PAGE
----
The Shelter was an experimental city car of the 1950s and one of the first applications of such a concept.
It was conceived, designed and built by Dutch engineering student Arnold van der Goot starting in 1954. Van der Goot's interest in transportation developed during his postwar employment by Bristol Aeroplane Company. He hit upon the idea of a small, light and readily available "pool car" specifically for intracity transportation when faced with a university project. Such a car could conceivably be rented almost anywhere in the city, driven within the city limits and dropped off at any of the rental stations. The government of the Netherlands took an interest in van der Goot's project and helped with financial backing since, even at that time, traffic congestion on the narrow, cobblestoned streets of Amsterdam was a problem.
The result was a tiny, extremely basic automobile two years in planning and development. The three-wheeled Shelter was almost entirely built by hand from sheet steel shaped as necessary. About the only parts not handmade were the speedometer, the Bing carburetor, the Bosch "Dynastart" ignition system, the tires, the windshield and the headlight surrounds, the latter of which were produced by a local cookware manufacturer. The upright, boxy front end was adorned by a vestigial front bumper and "SHELTER" badging while the rear with its single drive wheel was wrapped in curved sheet steel which, in the words of author Adrienne Kessel, gave the car an almost "Dalek-like appearance." A unique homemade hydroforming process designed by van der Goot was used to form the roof. Water was forced between the halves of a concrete mold, thereby shaping the roof. Van der Goot even built the 228 cc, 6 kW (8 hp) single-cylinder, two-stroke engine by hand, creating its connecting rod out of curved, spot-welded gas pipe. Its light weight and modular design were such that both the engine and its rudimentary three-speed transmission with centrifugal clutch could be swapped out in about five minutes with minimal manpower.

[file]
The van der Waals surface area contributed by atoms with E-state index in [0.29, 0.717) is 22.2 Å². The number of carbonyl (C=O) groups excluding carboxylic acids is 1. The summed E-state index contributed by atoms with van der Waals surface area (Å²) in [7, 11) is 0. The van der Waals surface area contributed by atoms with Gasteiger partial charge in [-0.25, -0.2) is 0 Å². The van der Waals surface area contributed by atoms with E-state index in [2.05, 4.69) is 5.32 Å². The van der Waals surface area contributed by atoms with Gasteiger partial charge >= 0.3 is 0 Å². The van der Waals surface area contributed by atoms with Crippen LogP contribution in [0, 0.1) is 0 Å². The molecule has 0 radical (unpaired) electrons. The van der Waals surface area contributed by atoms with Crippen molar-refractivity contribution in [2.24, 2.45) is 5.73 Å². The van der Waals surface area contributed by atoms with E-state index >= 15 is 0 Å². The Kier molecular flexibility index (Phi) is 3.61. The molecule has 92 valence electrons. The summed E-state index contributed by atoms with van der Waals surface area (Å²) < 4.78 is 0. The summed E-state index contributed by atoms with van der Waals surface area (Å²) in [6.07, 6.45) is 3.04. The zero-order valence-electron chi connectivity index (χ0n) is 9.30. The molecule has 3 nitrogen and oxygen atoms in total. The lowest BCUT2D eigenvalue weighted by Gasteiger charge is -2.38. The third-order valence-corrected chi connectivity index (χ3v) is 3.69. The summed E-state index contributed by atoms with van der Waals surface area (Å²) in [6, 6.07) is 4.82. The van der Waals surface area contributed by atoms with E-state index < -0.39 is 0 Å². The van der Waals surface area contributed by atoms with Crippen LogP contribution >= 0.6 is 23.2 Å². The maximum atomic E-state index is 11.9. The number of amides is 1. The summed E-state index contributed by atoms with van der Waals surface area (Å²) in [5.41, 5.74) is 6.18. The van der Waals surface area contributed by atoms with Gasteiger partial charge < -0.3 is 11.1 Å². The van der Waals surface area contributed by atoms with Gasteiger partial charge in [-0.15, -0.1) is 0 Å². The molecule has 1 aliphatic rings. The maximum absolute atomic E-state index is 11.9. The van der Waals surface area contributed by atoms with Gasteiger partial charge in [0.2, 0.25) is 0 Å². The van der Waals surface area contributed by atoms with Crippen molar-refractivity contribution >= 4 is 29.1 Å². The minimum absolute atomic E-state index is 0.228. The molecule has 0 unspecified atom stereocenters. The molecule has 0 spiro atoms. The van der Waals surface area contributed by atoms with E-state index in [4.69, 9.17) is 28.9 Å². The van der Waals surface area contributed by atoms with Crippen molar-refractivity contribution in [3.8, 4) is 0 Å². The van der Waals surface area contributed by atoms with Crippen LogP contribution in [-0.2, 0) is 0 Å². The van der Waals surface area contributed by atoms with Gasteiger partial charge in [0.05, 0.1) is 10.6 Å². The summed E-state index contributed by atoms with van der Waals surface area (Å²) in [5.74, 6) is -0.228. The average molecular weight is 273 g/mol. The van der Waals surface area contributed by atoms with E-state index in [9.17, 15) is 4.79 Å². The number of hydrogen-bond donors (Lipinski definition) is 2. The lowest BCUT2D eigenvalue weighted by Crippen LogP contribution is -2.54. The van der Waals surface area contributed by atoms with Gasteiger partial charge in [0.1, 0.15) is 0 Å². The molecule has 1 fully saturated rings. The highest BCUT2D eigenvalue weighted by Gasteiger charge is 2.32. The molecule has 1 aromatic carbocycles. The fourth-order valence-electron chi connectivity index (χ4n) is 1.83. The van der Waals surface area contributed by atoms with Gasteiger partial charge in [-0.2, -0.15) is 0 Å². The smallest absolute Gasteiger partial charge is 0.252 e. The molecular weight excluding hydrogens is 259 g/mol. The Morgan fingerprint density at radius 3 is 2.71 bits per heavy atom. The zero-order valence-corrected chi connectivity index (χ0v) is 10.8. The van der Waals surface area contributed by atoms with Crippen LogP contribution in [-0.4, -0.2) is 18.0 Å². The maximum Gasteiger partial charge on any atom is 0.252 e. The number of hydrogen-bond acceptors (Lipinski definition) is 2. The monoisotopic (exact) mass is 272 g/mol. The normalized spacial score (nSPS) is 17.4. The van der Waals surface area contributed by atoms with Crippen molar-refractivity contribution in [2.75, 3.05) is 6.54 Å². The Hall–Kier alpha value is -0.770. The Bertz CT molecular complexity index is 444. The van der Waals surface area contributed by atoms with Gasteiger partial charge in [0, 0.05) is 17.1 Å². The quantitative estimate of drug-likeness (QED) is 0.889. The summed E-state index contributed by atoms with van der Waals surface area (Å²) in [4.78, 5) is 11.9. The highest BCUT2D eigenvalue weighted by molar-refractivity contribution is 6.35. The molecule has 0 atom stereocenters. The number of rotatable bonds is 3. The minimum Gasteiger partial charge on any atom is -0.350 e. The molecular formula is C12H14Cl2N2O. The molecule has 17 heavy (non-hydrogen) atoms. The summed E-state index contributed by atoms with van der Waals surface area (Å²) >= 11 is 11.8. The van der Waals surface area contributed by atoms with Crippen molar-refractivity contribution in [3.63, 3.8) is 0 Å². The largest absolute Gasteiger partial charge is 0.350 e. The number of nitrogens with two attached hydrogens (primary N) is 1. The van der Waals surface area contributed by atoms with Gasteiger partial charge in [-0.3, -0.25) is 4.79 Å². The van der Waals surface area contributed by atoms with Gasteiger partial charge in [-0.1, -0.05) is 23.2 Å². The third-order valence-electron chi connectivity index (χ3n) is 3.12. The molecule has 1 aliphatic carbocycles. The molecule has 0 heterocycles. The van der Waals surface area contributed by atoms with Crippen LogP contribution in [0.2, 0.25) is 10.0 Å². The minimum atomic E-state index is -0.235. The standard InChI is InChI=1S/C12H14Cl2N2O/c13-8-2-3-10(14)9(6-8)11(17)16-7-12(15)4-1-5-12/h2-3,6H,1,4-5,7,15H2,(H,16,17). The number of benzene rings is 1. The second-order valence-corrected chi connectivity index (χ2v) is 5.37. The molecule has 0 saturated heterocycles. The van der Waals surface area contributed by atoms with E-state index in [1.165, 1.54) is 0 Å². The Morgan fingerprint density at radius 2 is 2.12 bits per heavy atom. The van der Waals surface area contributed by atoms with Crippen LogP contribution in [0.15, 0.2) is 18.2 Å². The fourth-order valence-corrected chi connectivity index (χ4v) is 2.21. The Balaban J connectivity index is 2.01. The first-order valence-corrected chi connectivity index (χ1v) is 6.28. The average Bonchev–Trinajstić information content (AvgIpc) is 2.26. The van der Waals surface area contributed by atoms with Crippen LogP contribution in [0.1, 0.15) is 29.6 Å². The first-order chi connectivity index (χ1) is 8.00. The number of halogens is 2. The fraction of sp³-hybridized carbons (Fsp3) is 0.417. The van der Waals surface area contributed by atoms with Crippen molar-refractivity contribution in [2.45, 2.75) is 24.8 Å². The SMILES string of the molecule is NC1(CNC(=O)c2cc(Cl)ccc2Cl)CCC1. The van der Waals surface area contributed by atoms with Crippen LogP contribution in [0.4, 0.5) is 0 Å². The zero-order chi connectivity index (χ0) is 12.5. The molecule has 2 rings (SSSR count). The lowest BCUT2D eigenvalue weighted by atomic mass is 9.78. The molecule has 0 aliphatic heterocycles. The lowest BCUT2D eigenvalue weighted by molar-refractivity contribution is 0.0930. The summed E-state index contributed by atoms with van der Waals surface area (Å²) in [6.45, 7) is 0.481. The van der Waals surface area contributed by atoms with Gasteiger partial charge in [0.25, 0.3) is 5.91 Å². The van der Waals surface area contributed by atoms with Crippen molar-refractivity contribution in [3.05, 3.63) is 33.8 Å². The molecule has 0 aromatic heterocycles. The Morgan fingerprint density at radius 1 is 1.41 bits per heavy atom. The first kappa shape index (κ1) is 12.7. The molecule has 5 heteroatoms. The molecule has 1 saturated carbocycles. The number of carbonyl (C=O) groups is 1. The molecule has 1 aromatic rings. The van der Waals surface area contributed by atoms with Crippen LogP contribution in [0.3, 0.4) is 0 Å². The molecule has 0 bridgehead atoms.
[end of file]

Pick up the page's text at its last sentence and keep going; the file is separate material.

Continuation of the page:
Problems with brittle, easily broken axles (especially due to the aforementioned cobblestones) and engine fires caused the Dutch government to pull out of the project. Though van der Goot had amassed enough parts to build twenty cars, only seven were built and at least two examples survive to the present day. One car, a restored example that was the subject of the both the photo and the printed reference credited below is owned by Van der Goot's son, Erik, and the other by collector Sjoerd ter Burg, contributor to the Isetta Club article linked below.